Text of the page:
Women took a leading role in the organisation process from its inception because they were suffering the most due to lack of access to forests and their continuous degradation. The most inspiring story is that of Raijabai of Kakrana village on the banks of the Narmada River. The people of that village had begun protecting their forests but people of nearby villages would come at night to cut the trees. Thus it was necessary to have someone police the forests at night also. Then Raijabai took the brave decision to stay in the forest itself and she and her husband constructed a hut there and went to live in it with their children. Whenever they saw somebody trying to cut the trees at night they would raise the alarm and then all the people from the village would come rushing. Even then on a few occasions the timber thieves attacked and injured them. Nevertheless undaunted Raija has gone on living in the forest which has now become a resplendent one.
Another example is that of Retli Ajnaria. She gave up her job as an anganwadi worker under the Integrated Child Development Scheme of the Madhya Pradesh government to become a full-time activist with the Khedut Mazdoor Chetna Sangath. Earlier Retli had devoted her energies to organising women in self help groups of ten or twelve members. She tried to introduce them to the idea of micro-credit, but their extreme poverty meant that they could save very little. Things changed drastically with the introduction of the Mahatma Gandhi National Rural Employment Guarantee Scheme (MGNREGS). Retli organised the women to apply for work and then made sure that work was provided. Apart from the employment it generated, it also helped create water and soil conservation structures, which have in turn resulted in higher agricultural productivity. This has meant more agricultural work for both men and women. She says “This scheme allows women to apply for work in a group of their own and then the payments are made directly into their bank accounts. With one stroke women get the work they want and also the money without the involvement of any intermediaries. This gives them a tremendous sense of power.”
Jashmabai of Darkali village who has got work under MGNREGS due to the organisational abilities of Retli and other KMCS activists candidly explains why she likes the present situation, “Our men are wastrels, spending their time drinking or looting someone. So we decided to do something about it and found work here.” This woman from the Bhilala tribal community speaks for many other women like her living in extreme poverty in a drought-prone region. They had few livelihood options. The land cannot support most families here, because the soil in these small, fragmented homestead plots is poor and unproductive. The mahua trees and toddy palms that dot the region only serve to provide the local men with ample sources of liquor. Poverty and alcohol form a lethal cocktail in Darkali, which manifests itself in crime and violence. Women, as always, emerge from such a situation as the worst sufferers.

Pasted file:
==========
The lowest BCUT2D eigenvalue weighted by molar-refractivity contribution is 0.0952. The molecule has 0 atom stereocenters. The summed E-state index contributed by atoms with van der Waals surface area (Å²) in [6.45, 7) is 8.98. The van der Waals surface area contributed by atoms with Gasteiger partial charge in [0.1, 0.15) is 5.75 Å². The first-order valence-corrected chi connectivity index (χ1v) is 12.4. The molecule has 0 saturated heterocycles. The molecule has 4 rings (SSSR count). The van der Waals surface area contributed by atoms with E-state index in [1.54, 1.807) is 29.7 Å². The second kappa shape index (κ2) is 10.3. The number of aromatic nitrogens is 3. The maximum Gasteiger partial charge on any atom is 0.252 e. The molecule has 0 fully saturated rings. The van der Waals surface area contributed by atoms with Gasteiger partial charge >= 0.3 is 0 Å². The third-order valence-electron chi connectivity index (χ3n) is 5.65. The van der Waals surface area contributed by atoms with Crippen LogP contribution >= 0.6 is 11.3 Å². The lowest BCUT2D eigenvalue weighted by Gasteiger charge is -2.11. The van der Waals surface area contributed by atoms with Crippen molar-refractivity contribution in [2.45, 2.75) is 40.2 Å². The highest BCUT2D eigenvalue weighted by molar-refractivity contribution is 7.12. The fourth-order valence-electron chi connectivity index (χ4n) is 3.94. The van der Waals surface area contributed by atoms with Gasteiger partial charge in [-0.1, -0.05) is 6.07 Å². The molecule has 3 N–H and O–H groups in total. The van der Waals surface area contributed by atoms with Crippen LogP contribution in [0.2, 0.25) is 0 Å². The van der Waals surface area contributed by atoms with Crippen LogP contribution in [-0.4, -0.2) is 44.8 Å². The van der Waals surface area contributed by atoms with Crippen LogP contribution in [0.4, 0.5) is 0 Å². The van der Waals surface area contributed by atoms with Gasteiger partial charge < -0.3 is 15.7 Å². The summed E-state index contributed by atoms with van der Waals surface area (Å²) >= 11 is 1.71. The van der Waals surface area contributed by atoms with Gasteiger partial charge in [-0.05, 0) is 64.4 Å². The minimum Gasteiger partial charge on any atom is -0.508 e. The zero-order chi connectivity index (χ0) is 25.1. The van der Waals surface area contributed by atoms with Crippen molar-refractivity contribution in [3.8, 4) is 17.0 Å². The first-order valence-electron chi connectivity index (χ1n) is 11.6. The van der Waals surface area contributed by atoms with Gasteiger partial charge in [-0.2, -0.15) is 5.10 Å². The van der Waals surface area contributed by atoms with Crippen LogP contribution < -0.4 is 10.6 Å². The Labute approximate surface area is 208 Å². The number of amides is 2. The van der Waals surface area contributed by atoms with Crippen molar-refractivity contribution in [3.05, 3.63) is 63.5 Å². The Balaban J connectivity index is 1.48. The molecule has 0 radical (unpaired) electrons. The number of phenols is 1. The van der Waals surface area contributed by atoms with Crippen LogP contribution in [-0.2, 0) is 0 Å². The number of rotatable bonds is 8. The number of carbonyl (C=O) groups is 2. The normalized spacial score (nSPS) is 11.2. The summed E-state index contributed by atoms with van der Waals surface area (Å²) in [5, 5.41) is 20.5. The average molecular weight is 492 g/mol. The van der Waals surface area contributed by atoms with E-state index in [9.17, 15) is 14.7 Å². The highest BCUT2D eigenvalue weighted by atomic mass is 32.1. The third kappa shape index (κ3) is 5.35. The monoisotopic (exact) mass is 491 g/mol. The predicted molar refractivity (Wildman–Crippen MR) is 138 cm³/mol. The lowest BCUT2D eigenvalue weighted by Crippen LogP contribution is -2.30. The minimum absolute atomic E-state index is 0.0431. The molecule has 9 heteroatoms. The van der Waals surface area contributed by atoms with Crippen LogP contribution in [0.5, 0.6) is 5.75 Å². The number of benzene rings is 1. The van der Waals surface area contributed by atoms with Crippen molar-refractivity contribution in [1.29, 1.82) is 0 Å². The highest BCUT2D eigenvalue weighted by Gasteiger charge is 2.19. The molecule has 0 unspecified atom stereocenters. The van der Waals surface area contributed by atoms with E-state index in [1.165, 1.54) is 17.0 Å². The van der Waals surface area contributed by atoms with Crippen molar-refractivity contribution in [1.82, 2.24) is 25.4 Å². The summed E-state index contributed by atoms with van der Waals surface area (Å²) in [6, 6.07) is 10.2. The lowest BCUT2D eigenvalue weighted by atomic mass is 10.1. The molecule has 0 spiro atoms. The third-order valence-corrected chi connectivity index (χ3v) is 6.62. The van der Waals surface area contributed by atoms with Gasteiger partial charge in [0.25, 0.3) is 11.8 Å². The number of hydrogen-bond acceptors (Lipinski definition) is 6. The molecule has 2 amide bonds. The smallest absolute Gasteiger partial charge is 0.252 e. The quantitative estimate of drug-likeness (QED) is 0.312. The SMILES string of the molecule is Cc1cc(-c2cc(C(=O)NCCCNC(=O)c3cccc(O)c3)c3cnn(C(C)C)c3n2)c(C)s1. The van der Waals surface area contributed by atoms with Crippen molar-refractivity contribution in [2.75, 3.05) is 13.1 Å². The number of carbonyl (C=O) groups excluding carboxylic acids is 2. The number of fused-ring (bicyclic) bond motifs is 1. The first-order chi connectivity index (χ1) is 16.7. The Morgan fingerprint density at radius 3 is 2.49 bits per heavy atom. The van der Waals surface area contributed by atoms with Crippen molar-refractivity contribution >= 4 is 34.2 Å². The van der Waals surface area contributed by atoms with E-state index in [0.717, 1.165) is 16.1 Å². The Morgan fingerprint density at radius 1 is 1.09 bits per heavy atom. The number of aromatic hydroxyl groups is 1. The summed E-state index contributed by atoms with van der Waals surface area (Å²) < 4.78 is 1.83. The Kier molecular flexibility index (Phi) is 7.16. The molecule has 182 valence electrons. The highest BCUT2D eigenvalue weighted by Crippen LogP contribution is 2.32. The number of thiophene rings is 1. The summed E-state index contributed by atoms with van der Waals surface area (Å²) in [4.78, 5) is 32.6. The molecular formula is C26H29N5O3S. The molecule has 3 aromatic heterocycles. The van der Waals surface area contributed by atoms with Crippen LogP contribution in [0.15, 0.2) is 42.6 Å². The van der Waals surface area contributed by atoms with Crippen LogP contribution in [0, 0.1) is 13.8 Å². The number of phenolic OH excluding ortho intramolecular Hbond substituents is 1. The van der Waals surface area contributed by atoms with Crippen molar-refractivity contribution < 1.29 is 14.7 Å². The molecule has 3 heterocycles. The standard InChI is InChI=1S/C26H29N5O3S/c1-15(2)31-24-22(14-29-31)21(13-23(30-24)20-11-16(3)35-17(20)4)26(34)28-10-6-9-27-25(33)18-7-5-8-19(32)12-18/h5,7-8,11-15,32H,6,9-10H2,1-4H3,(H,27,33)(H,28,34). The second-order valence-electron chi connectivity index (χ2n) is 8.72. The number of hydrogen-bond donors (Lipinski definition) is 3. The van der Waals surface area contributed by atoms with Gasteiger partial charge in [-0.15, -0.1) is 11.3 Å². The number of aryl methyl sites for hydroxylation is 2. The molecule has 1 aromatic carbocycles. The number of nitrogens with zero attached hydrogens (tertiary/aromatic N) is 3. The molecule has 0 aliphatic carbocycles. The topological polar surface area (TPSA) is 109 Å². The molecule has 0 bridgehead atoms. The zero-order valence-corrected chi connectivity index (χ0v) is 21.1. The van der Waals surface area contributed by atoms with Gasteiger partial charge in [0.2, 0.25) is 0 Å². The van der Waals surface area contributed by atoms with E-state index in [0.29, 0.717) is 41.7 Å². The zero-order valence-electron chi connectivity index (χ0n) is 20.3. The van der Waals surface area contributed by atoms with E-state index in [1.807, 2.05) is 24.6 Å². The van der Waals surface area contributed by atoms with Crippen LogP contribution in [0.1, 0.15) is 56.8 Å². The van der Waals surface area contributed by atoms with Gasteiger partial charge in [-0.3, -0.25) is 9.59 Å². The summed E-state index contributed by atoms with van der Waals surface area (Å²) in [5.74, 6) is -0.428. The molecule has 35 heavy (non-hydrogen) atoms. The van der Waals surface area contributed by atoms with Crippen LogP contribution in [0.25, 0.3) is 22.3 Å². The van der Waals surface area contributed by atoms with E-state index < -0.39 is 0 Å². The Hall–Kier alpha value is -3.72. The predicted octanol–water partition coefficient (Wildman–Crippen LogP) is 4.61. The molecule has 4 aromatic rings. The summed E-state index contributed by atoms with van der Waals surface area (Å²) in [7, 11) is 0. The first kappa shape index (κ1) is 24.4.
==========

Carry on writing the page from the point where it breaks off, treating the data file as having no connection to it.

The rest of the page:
That is why it is the women who have been most enthusiastic about the implementation of this programme. Gamtibai, also of Darkali village, comes straight to the point, “The biggest advantage for us is that men have now got some work to occupy themselves and keep them from fighting and looting each other. Only last year there was a murderous fight between two groups in our village and many men got seriously injured and landed up in jail. Now they are all working together happily on the same earthen dam.”
The path to this relatively happy situation was by no means smooth. Initially, local officials like sarpanches and panchayat secretaries actively dissuaded people from making applications for work schemes. Recalls Jashmabai of Darkali, “The local sarpanch, Ugarsingh, refused to accept our application for work, as did the panchayat secretary, Chandarsingh. Then we went, along with Retli-bai, to the local office to file our application there.”
Even after the work was officially sanctioned, the sarpanch refused to initiate it. That was when Retli decided to go to the work site with the women, and start the work herself by carrying the soil dug out from the site on her head, along with the other workers. After three days of working like this, the sarpanch had to concede to the demand of the women. Now the situation has settled down, and all the wage payments have been made. They even succeeded in getting a creche to look after the children of the women workers, with two women being paid to look after them.
Development projects in rural India have long been a source of corruption, with funds being regularly siphoned off at various levels by bureaucrats and politicians. The MGNREGS has tried to address this by instituting checks like social audits and making it mandatory for wages to be paid directly into bank accounts. But corruption still seeps in, with those in charge sometimes devising ingenious ways to cheat poor workers of their dues, either through personal intimidation or by manipulating registers. Here the vigilance of the KMCS and its activists like Retli along with the villagers ensures that the benefits do accrue to the people.
The term gender bender applies to those who behave in a way that is different from the gender assigned to them at birth and generally applies to men who behave like women and women who behave like men in physical and sexual terms. However, the term could also be extended to include those who rebel against the social roles assigned to them by a patriarchal social system. Women like Retli are defying the restricted role given to them by society and taking advantage of new legal provisions under the Forest Rights Act, Panchayati Raj Act and the National Rural Employment Guarantee Act to ensure greater mobility and rights for women. Actualising Women’s Resource Zones is the next step and requires higher skills. Such WRZs have to be implemented and from this experience I am sure a workable model will emerge.